The Weight of Ghosts

The Weight of Ghosts is a lyrical memoir by an author struggling with the death of her older son and sifting through the details of her life.

The Weight of Ghosts is a circling of grief following the death of the author’s older son when he was twenty-one, a horror that was compounded by her younger son’s drug use, the country’s slow eruption as it dealt with its own brokenness, and reckoning the author had to do regarding her own story. The Weight of Ghosts is a lyrical reclaiming and an insistence by the author that she own the rights to her story, which is American flavored with an unreleasing elsewhere. The Weight of Ghosts is an immigrant story and a love story. While it is raw and honest and tragic, it is also a hopeful, funny, and original telling that demonstrates the strength of the human spirit, while offering a vocabulary for these most unmanageable human experiences.


“Equal parts devastating and life-affirming, Laila Halaby’s memoir offers wisdom and truth for everyone who has ever moved through a difficult time and shredded a skin to adapt. There are many layers to this story, all tied together by the clear, poetic language that is as musical as the birdsong that accompanies Halaby on her healing walks around Tucson. The Weight of Ghosts is a brave and remarkable achievement.”
—Alice Elliott Dark, author of Fellowship Point and In the Gloaming

“Beautiful and heartbreaking.”
—Randa Jarrar, author of Love Is An Ex-Country

A tile mosaic background in various shades of blue illustrate the ocean, with a protrusion resembling the bow of a boat emerging from the waves. "The Weight of Ghosts, a memoir by Laila Halaby" rests over the image.

Laila Halaby ( Author Website )

Publication Date: September 5, 2023

Genre/Imprint: Memoir, Red Hen Press

$17.95 Tradepaper

Shop: Red Hen, Bookshop, Barnes & Noble

ISBN: 9781636281346

Download the Press Kit Here

American Bastard

American Bastard is a lyrical inquiry into the experience of being a bastard in America. This memoir travels across literal continents—and continents of desire as Beatty finds her birthfather, a Canadian hockey player who’s won three Stanley Cups—and her birthmother, a working-class woman from Pittsburgh. This is not the whitewashed story, but the real story, where Beatty writes through complete erasure: loss of name and history, and a culture based on the currency of gratitude as expected payment from the adoptee. American Bastard sandblasts the exaltation of adoption in Western culture and the myth of the “chosen baby.” This journey into the relationship of place and body compels and unhinges, with the link between identity and blood history as its driving force. Beatty rescripts the order of things: the horizontal world of the birth table where babies are switched, the complex yard of the body where names and blood shift and revolt, and the actual story into the relationship of place and the insurrection of the body erased. Issues of class and struggle run throughout this book, this narrative river between blood and continents, between work and desire.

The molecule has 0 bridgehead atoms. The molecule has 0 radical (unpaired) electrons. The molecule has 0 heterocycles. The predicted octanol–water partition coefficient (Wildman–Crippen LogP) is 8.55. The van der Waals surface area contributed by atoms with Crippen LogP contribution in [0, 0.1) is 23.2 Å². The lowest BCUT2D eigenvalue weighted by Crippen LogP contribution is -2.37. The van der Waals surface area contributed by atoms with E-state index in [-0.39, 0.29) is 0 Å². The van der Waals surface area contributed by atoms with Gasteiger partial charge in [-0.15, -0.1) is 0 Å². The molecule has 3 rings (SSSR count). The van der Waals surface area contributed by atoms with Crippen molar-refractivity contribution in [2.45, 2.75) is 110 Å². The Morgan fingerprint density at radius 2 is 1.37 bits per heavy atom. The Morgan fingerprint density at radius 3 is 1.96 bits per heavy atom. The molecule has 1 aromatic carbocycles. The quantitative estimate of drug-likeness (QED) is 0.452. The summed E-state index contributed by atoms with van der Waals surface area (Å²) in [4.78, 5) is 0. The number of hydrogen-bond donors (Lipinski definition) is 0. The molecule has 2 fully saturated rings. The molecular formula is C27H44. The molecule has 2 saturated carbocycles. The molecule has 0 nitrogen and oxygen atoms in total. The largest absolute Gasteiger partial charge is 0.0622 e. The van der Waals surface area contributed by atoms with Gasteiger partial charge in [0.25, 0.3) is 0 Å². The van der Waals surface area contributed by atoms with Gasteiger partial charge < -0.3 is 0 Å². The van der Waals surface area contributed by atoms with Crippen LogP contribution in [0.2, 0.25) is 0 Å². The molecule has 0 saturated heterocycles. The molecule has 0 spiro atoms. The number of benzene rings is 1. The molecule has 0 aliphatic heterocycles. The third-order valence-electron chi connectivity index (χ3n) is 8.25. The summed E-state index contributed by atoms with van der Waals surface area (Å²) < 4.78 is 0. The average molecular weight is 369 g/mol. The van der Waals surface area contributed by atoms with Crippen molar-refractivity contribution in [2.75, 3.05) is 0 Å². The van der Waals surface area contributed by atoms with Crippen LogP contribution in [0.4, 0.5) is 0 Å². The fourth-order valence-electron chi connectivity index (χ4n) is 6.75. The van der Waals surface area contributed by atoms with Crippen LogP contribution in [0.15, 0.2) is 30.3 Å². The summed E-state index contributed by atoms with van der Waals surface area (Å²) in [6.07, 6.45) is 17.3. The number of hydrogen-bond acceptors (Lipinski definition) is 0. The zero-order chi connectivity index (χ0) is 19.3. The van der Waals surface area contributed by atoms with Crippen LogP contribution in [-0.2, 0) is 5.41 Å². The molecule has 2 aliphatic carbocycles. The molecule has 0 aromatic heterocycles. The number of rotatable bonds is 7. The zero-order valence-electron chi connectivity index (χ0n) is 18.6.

I don’t think I’ve ever read a book like this one. I hadn’t known some live haunted by their own blood ghosts. It will be medicine for those wounded by their own births and illuminating for anyone who thought they understood notions of home and kin. It’s as if Beatty’s lived homesick for herself. American Bastard is as brutal and beautiful as Beatty’s poetry. A surgery of the self. Precise and invasive, exploratory and celebratory, debilitating and transformational.—Sandra Cisneros, author of The House on Mango Street and A House of My Own: Stories from My Life

Jan Beatty’s American Bastard starts with a threat—with razorlike prose, she backs you up against the wall of your naïve assumptions. A monumental work of wild innovative storytelling, wholly original, American Bastard would be unbearable in its pain were it not rendered with such exquisite craft and beauty. As a reader, you’re either in or out; I suggest you stay in for one of the decade’s premier memoirs.—Sapphire, author of Push and The Kid

American Bastard dares and succeeds at reimaging and redefining memoir as a genre where stream of consciousness meets essay, meets magical realism, meets reportage, meets poetry to create an epic mosaic only possible through the literary genius of Jan Beatty. And as if that weren’t enough, an enthralling yet gracious exposé about adoption that confronts and educates us through a voice that is at times tender and broken, at times angry and fierce, but always unflinchingly honest with herself, the people in her life, and her readers.—Richard Blanco, author of The Prince of Los Cocuyos: A Miami Memoir

Old faded black and white photograph of a young kid holding a shot gun with red script over it that reads American Bastard a memoir by Jan Beatty.

Jan Beatty ( Author Website )

Publication Date: October 19, 2021

Genre/Imprint: Memoir, Red Hen Press

$15.95 Tradepaper

Shop: Red Hen, Bookshop, Barnes & Noble

ISBN: 9781597098786